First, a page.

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Japanese female bureaucrats with children demand work-life balance

by Yumiko Doi

Kyodo

A group of female central government bureaucrats with children has called for an improvement in working conditions, including an end to notoriously long hours, to bring about a better work-life balance.

The move comes at a time when the administration led by Prime Minister Shinzo Abe aims to help more women pursue careers and work outside the home, as a strategy to spur economic growth.

The midcareer female bureaucrats have decided to submit to the government a set of recommendations to change their working conditions, including abolishing unnecessary meetings and documents, while giving officials the option to telecommute.

Among the bureaucrats spearheading the initiative is Noriko Kawamura, 38, deputy director of the equal employment policy division at the Ministry of Health, Labor and Welfare.

Kawamura, working full time while raising two children under 6, explained that almost all officials at central government ministries and agencies are expected to work overtime and that they spend most of the hours on drafting Diet interpellation documents.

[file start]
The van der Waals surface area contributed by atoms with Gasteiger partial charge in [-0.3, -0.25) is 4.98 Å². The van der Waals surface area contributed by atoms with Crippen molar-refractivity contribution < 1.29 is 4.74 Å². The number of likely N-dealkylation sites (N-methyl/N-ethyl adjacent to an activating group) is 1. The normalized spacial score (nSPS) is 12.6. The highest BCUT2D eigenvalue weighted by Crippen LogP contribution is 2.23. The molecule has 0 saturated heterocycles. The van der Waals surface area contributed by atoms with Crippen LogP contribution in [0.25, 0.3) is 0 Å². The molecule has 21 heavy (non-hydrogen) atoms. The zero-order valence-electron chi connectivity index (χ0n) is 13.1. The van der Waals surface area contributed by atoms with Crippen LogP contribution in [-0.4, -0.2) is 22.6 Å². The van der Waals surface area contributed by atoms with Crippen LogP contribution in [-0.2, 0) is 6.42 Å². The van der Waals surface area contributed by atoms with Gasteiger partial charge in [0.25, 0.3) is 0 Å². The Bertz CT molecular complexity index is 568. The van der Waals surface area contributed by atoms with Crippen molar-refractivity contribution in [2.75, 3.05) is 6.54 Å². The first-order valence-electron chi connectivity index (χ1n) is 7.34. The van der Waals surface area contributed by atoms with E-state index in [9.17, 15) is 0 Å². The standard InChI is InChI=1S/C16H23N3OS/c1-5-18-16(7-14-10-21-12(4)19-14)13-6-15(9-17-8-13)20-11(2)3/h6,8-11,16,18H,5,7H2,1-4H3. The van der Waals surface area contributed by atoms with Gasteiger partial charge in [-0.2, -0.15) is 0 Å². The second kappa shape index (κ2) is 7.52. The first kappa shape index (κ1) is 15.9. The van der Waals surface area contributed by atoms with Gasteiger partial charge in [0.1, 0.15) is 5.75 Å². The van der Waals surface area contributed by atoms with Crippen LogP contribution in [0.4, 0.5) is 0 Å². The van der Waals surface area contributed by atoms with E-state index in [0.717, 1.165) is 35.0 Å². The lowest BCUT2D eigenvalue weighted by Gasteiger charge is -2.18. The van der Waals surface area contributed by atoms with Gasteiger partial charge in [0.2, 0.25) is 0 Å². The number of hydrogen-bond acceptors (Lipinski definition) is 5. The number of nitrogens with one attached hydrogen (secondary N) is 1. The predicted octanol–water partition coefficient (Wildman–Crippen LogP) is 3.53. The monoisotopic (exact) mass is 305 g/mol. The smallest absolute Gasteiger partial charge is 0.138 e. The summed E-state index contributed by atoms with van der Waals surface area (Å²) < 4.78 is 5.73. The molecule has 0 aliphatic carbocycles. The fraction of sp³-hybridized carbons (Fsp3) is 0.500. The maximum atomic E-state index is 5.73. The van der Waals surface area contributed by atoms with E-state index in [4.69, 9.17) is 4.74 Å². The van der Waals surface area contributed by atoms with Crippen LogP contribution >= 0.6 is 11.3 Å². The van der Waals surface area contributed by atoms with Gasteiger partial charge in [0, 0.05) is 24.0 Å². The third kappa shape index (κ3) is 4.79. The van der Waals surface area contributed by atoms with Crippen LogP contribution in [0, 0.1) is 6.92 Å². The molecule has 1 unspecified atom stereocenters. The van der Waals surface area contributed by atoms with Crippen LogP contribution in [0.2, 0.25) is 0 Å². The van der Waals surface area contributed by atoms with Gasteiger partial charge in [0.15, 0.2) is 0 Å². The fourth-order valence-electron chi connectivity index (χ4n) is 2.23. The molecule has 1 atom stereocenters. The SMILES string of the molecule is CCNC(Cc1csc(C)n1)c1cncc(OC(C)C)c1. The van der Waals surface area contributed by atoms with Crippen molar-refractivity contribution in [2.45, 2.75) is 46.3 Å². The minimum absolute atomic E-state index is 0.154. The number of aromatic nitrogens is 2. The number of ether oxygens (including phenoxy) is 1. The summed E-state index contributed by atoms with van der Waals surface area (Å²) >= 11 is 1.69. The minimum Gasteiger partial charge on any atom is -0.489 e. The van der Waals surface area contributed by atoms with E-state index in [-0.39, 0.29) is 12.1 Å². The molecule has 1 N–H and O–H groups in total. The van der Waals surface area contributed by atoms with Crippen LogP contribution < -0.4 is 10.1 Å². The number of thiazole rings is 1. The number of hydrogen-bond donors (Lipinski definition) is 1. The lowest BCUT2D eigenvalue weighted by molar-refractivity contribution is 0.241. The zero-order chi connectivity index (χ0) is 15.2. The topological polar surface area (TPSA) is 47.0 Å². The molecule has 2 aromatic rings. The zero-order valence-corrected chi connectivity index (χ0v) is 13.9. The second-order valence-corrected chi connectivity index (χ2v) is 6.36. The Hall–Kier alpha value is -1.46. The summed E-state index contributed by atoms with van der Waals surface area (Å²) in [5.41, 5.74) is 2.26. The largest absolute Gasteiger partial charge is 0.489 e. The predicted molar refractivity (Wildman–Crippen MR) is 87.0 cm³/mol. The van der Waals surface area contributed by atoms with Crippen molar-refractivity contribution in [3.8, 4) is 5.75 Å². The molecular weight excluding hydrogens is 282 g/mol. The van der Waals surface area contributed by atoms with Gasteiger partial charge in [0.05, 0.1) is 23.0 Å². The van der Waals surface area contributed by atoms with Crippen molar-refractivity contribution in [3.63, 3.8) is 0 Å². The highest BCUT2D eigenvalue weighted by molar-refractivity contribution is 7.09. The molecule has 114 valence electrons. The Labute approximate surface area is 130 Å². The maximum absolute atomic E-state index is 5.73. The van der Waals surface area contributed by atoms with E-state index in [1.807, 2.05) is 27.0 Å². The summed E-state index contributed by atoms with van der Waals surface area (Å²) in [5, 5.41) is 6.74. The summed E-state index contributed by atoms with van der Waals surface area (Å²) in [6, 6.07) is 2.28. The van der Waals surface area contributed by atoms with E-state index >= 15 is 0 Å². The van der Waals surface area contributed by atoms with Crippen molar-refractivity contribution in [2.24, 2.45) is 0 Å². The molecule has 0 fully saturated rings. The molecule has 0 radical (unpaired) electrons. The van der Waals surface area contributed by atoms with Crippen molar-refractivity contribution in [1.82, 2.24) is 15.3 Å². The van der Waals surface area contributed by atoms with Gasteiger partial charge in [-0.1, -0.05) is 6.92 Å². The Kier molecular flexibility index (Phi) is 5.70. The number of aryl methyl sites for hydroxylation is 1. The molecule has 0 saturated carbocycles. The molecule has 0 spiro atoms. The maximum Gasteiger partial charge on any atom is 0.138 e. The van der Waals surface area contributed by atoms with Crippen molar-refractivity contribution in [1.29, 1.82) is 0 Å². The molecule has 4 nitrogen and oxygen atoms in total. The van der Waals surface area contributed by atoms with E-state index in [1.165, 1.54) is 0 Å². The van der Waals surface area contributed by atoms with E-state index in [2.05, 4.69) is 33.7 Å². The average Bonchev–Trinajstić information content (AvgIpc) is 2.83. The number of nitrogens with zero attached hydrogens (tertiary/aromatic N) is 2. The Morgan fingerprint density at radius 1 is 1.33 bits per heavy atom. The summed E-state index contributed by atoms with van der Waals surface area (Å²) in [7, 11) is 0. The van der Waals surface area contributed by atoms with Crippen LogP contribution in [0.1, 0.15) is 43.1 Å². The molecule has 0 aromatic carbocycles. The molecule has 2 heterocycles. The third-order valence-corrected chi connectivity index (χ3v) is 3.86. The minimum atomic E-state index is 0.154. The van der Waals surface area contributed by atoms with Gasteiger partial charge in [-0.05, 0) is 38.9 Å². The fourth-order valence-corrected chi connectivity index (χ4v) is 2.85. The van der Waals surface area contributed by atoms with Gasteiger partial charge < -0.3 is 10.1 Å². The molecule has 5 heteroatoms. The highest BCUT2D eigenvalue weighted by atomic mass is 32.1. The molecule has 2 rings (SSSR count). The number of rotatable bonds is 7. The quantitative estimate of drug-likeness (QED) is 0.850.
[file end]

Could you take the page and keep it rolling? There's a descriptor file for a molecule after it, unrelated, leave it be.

“We will be labeled as disqualified bureaucrats if we fail to respond to orders 24 hours a day,” she said.

In fiscal 2012, 25 percent of career-track bureaucrat recruits were women, three times the level of 20 years ago, according to data by the National Personnel Authority, which manages personnel affairs at government offices.

But most of these women are apparently struggling to balance their career and family responsibilities.

A team led by Kawamura in April surveyed 123 women with a 10- to 20-year career at government ministries and agencies, and found more than 30 percent of those whose youngest children were 4 or older worked 40 to 60 hours overtime a month, while another 30 percent worked more than 60 hours.

Among the reasons for overtime, the largest number of respondents said they had to prepare documents for ministers to answer questions during Diet sessions.

Lawmakers of all parties are supposed to notify bureaucrats of their questions at the Diet by noon two days before the session so the officials have sufficient time to prepare answers.

But most lawmakers fail to do so and rush to bring them on the evening of the previous day, according to Kawamura.

After reviewing questions submitted by lawmakers, officials assign each department and division to draft answers.

Since it usually takes eight to nine hours to complete them, many bureaucrats, both men and women, often end up staying up all night.

To improve the situation, the Liberal Democratic Party in April introduced an intraparty rule that obliges its members to bring their questions by 6 p.m. two days before, about a day earlier than the current practice.

Kawamura welcomed the change, but urged LDP members at the end of May to comply with the new rule.

“Some people may turn a stern eye to us, suggesting that public servants should serve long hours,” she said. “But I hope that we, who work under the administration, will be the touchstone (of a change in women’s working conditions in Japan).”